restoration of consular article iii court study
affidavit (n.) “written declaration upon an oath,” 1590s, from Medieval Latin affidavit, literally “he has stated on oath,” third person singular perfective of affidare “to trust; to make an oath,” from Latin ad “to” (see ad-) + fidare “to trust,” from fidus “faithful,” from PIE root *bheidh- “to trust, confide, persuade.” So called from being the first word of sworn statements. source etymonline
judge joe brown challenges fake Albion Lay Judge jurisdiction in court.
moorish american consular court action demonstration by judge light tajiri bey
governing your moorish american estates with court actions by empress light tajiri bey
writ of habeas corpus served on Albion Official.
habeas corpus (n.) writ requiring a person to be brought before a court, mid-15c., Latin, literally “(you should) have the person,” in phrase habeas corpus ad subjiciendum “produce or have the person to be subjected to (examination),” opening words of writs in 14c. Anglo-French documents to require a person to be brought before a court or judge, especially to determine if that person is being legally detained. From habeas, second person singular present subjunctive of habere “to have, to hold” (from PIE root *ghabh- “to give or receive”) + corpus “person,” literally “body” (see corporeal). In reference to more than one person, habeas corpora. source etymonline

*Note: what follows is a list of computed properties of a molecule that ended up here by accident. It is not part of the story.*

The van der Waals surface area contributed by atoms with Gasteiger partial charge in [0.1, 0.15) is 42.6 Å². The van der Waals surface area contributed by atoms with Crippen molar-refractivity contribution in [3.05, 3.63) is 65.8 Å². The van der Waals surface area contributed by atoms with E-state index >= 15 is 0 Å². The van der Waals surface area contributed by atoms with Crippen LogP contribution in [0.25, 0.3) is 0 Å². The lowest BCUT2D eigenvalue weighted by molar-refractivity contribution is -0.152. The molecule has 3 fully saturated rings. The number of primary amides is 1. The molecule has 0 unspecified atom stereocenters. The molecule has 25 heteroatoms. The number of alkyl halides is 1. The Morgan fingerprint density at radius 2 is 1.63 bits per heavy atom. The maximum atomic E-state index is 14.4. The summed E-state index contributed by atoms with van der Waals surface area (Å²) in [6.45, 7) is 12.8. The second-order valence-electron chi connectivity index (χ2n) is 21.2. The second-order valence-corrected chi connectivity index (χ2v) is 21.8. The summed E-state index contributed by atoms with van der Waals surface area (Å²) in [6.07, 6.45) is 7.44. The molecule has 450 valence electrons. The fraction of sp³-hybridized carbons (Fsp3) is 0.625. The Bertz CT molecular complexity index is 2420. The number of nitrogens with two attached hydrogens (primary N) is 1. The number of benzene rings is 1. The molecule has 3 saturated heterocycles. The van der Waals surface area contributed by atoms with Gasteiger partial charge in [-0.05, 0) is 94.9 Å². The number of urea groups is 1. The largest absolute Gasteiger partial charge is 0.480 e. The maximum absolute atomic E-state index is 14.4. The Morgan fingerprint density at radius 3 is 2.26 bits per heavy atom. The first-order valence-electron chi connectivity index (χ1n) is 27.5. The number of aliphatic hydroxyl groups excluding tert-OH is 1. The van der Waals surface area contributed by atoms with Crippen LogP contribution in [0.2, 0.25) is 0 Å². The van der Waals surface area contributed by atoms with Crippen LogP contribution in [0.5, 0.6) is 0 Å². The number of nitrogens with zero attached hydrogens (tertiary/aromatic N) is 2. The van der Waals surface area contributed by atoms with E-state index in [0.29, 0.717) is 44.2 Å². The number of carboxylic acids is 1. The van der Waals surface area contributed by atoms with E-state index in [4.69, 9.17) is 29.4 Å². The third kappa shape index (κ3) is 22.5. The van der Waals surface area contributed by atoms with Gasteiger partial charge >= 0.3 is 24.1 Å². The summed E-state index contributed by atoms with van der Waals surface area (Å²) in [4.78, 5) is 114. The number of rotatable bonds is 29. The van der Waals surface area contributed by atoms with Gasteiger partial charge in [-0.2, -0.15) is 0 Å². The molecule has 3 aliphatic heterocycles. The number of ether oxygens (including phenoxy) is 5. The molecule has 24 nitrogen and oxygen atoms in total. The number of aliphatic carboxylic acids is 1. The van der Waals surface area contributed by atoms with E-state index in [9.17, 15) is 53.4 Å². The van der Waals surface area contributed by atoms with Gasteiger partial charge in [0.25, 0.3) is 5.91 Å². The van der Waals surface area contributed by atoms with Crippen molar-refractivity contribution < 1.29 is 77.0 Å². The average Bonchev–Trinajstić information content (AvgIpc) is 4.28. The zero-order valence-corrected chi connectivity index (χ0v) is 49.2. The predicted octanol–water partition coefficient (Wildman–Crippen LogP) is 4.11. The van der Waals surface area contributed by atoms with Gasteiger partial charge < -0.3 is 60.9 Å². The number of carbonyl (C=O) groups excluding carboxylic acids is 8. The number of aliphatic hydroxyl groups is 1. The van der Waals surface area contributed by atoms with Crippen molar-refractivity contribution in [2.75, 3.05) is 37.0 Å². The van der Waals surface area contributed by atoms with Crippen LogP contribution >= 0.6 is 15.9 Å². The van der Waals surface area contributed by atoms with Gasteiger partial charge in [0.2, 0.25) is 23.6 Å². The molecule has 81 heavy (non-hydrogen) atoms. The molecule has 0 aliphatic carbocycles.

Albion Lay Judge – A Lay Judge, sometimes called a Lay Assessor, is a person assisting a judge in a trial. Lay Judges are used in some civil law jurisdictions. Lay Judges are appointed volunteers and often require some legal instruction. However, they are not permanent officers. They attend proceedings about once a month, and often receive only nominal or “costs covered” pay. Lay Judges are usually used when the country does not have juries. Lay Judges may be randomly selected for a single trial (as jurors are), or politically appointed. In the latter case they may usually not be rejected by the prosecution, the defense, or the permanent judges. Lay Judges are similar to Magistrates of England and Wales, but Magistrates sit about twice as often. source wikipedia.org
“uneducated, non-professional; non-clerical,” early 14c., from Old French lai “secular, not of the clergy” source etymonline
late 14c., “assistant or adviser to a judge or magistrate,” from Old French assessor “assistant judge, assessor (in court)” (12c., Modern French assesseur) and directly from Latin assessor “an assistant, aid; an assistant judge,” in Late Latin “one who assesses taxes,” literally “a sitter-by, one who sits by (another),” agent noun from past participle stem of assidere “to sit beside” (see assess). From 1610s as “one who assesses taxes.” Milton uses it in the literal Latin sense in “Paradise Lost,” calling Christ the Assessor of God’s throne. source etymonline
we own no rights to these videos or photos and information contain or reported may not be the expressed views of the sceptre of judah website, american moor news media. this information is reported as news and education for community improvement throughout the world